Philadelphia Orchestra, Kimmel Center

Mendelssohn, Bruch, Brahms

I had not intended to go to a concert this evening, but ended up needing to come back to Philadelphia from Washington on an earlier train than originally planned.  So I could not resist hearing the Philadelphia Orchestra for a second time on this trip.  Most of the principal chairs had this evening off, but no matter: it’s still the best orchestra in the Western Hemisphere.

Nathalie Stutzmann conducted, part of a series of women conductors the Orchestra is consciously featuring this season (good for them!).  I had vaguely heard of her (reading her bio seemed familiar), but did not previously know her.  She is a French contralto who recently turned to conducting.  Over a crystal clear baton beat in her right hand, she crafted sounds in her left, drawing the orchestra along expressively.  They responded with subtle, nuanced playing, with wonderful individual lines combining into a balanced, fulfilling, whole sound.

This playing immediately came on show for the concert overture: The Hebrides by Felix Mendelssohn, in which the Orchestra rocked us gently on the sea, lush strings swaying, as the composer crossed to Fingal’s Cave, the approach announced by increasingly evocative winds.  Despite the hall’s dry acoustics, this piece served (under Stutzmann’s direction) its purpose to demonstrate the warmth of this orchestra at every level, and their mastery throughout the instruments of landscape painting (Mendelssohn not only wrote this concert overture, but made a painting of the scene as well, which in such a performance we can dispense with, since the music alone suffices to let us hear the visuals).

The Orchestra’s concertmaster, David Kim, came out next for the Violin Concerto by Max Bruch.  He does not have a huge solo sound, but he does have a rich one, and he obviously knows how to play at the front of this orchestra, making a wonderful partnership.  Stutzmann restrained the orchestra during the solo violin features, never overwhelming Kim and keeping the performance balanced.  For the tutti sections, she drew the orchestra out fully, without creating unnecessary startling contrast.

After the intermission came the Second Symphony of Johannes Brahms.  The first movement had clear echoes of Mendelssohn’s Hebrides which had opened the concert, a similarity of line and craft.  But Mendelssohn had gotten there almost half a century earlier.  Brahms’ music was well-constructed as always, but had little new to say.  However, over the course of the symphony, this orchestra gave feeling to his lines, never dragging, lilting as necessary.  If not an evocative trip to the Scottish Islands to take in a natural wonder, then at least it was still a wonderful journey.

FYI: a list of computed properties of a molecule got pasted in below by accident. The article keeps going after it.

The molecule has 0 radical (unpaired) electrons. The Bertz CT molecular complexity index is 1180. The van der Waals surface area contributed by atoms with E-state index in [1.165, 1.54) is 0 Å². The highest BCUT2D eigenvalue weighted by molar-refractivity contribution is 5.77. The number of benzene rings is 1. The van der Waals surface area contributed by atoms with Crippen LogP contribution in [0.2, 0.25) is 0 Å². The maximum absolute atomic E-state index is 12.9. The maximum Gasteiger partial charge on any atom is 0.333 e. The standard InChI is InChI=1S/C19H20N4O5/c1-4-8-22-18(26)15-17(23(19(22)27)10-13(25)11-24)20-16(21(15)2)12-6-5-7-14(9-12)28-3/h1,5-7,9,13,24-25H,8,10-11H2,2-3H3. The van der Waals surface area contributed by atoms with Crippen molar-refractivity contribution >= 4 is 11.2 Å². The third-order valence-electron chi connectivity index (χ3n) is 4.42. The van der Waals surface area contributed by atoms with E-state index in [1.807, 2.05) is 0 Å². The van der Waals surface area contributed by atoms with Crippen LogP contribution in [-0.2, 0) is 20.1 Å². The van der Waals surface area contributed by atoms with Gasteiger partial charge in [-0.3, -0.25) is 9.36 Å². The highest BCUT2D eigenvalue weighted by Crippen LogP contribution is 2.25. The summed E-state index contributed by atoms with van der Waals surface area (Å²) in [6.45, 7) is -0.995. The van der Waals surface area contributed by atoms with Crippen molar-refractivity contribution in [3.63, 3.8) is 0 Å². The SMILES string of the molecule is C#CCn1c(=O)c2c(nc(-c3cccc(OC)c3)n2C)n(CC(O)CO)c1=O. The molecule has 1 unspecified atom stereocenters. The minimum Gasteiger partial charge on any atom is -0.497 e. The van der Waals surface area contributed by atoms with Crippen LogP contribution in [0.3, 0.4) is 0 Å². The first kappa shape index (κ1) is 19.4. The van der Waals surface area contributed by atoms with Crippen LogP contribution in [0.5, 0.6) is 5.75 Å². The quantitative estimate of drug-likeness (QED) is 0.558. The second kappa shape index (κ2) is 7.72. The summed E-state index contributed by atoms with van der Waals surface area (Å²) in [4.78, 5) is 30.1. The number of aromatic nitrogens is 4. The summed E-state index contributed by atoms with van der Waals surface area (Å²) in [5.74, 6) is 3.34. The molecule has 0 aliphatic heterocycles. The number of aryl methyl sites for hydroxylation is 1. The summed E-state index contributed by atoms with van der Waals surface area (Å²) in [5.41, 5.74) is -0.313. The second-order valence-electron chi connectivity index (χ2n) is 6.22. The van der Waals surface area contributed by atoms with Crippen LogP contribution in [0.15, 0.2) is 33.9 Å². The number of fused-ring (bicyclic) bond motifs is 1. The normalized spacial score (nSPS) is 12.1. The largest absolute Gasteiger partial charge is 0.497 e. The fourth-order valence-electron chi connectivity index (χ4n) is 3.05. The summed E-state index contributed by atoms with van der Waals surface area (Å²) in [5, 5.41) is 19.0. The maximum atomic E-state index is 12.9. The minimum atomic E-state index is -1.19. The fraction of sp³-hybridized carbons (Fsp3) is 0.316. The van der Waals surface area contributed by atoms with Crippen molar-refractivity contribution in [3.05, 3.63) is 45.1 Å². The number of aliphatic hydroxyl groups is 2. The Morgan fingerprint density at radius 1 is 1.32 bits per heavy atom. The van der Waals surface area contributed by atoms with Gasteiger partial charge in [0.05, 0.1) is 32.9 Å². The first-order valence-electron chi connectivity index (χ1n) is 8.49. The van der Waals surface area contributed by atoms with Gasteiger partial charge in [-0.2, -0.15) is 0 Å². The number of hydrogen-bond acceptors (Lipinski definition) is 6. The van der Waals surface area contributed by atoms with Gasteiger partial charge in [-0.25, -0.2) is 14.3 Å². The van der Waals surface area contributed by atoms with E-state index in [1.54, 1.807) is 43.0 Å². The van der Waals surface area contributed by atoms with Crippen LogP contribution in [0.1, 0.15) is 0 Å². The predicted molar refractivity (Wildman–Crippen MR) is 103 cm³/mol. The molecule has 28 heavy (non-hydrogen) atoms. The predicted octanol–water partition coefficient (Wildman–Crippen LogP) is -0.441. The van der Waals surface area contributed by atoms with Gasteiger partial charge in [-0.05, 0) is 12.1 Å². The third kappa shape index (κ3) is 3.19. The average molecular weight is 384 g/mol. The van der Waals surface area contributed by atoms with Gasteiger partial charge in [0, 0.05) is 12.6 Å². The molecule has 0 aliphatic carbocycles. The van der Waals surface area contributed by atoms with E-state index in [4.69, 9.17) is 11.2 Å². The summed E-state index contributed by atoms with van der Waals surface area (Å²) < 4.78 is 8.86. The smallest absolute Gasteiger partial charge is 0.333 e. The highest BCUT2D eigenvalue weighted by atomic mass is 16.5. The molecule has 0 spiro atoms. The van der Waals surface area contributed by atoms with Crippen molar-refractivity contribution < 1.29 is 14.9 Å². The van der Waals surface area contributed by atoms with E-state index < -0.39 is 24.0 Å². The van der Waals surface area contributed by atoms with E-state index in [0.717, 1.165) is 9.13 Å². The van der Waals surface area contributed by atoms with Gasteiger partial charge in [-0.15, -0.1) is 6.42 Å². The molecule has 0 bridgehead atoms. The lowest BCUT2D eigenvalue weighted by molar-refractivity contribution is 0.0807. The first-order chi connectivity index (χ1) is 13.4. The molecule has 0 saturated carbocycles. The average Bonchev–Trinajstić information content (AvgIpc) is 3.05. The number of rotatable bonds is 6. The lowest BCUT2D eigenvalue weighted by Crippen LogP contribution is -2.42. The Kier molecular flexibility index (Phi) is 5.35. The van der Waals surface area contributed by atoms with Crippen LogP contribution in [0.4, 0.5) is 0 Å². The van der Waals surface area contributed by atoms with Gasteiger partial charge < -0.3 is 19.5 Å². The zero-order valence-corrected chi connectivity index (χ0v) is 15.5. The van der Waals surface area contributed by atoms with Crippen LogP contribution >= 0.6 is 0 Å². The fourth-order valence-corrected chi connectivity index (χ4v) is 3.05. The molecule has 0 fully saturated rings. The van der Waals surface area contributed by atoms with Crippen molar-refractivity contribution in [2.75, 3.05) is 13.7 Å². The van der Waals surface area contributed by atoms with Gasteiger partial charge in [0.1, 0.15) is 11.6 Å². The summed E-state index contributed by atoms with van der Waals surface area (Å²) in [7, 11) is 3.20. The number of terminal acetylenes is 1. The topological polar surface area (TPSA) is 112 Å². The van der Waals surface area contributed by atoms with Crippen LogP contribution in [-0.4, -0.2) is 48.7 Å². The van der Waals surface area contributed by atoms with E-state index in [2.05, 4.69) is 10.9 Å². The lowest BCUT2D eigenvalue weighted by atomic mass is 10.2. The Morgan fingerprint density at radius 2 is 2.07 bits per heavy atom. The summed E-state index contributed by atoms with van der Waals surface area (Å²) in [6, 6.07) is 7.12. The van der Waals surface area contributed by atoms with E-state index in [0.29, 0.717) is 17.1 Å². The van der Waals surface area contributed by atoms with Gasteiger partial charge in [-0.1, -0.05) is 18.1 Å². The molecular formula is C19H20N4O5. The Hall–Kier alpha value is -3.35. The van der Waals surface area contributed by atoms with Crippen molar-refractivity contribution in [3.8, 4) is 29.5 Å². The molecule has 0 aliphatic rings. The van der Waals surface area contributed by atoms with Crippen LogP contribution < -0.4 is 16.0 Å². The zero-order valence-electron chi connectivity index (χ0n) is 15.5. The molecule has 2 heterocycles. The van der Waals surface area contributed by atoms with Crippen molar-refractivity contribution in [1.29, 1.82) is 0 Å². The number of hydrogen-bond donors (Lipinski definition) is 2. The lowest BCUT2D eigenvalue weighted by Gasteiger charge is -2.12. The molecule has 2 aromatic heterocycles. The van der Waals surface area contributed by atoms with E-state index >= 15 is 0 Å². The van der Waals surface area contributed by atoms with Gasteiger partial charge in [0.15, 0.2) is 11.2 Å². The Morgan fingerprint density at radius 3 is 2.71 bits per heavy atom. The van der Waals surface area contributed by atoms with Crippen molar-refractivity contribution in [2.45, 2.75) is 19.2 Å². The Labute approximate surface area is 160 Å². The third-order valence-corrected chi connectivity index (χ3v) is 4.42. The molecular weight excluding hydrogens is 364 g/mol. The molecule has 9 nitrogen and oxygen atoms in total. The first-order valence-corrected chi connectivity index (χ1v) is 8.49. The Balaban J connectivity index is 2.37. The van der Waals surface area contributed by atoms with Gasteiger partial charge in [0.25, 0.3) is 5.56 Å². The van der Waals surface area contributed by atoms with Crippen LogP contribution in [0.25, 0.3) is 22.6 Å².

Curtis Symphony Orchestra, Kimmel Center

Theofanidis, Beethoven, Mozart

Philadelphia’s Curtis Institute of Music is one of the leading conservatories in the United States, so always nice to see what the Curtis Symphony Orchestra is up to: if they have fun on stage (as they did this afternoon), then the mood is contagious and the audience has fun too.

This afternoon’s program in the Kimmel Center was a mixed affair, designed to show off a wide range of musicians rather than to highlight anyone or anything in particular.  Bizarrely, the concert opened (unannounced and not listed in the program) with the US National Anthem (nice arrangement, but… why exactly?  It felt like we were at a sporting event or something.  The students at Curtis are also an international bunch – I don’t know what percentage are Americans, but surely a large number of non-Americans were on the stage, so it just seemed weird and out-of-place).

The first programmed piece was Drum Circles by Christopher Theofanidis.  Written earlier this year, the work featured seven percussionists (four stage front with multiple instruments each, and three more conventional percussionists at the back of the stage) and orchestral continuo.  At times it veered in the direction of new age music, but in general it held together nicely and with more substance, emphasizing unusual combinations of sounds (mostly from pitched percussion instruments).  The overall mood remained creative and original while firmly based in classical musical traditions.  The student conductor Yuwon Kim kept everything under good control.

After the intermission, the concert became more conventional and we went to the opera.  Robert Kahn came on to conduct a dramatic Leonore Overture #3 by Ludwig van Beethoven, shaping it as a tone poem – the opera Fidelio in miniature – rather than as an overture (at which even Beethoven recognized it was less effective and replaced it with a simpler overture for the opera).  But although not a great overture, it is great music as a stand-alone (and the convention introduced by Gustav Mahler to perform it during the scene change in the middle of Act II of Fidelio was also brilliant).  Important however it is performed is an understanding of the entire opera, and that sense of drama pervaded this performance.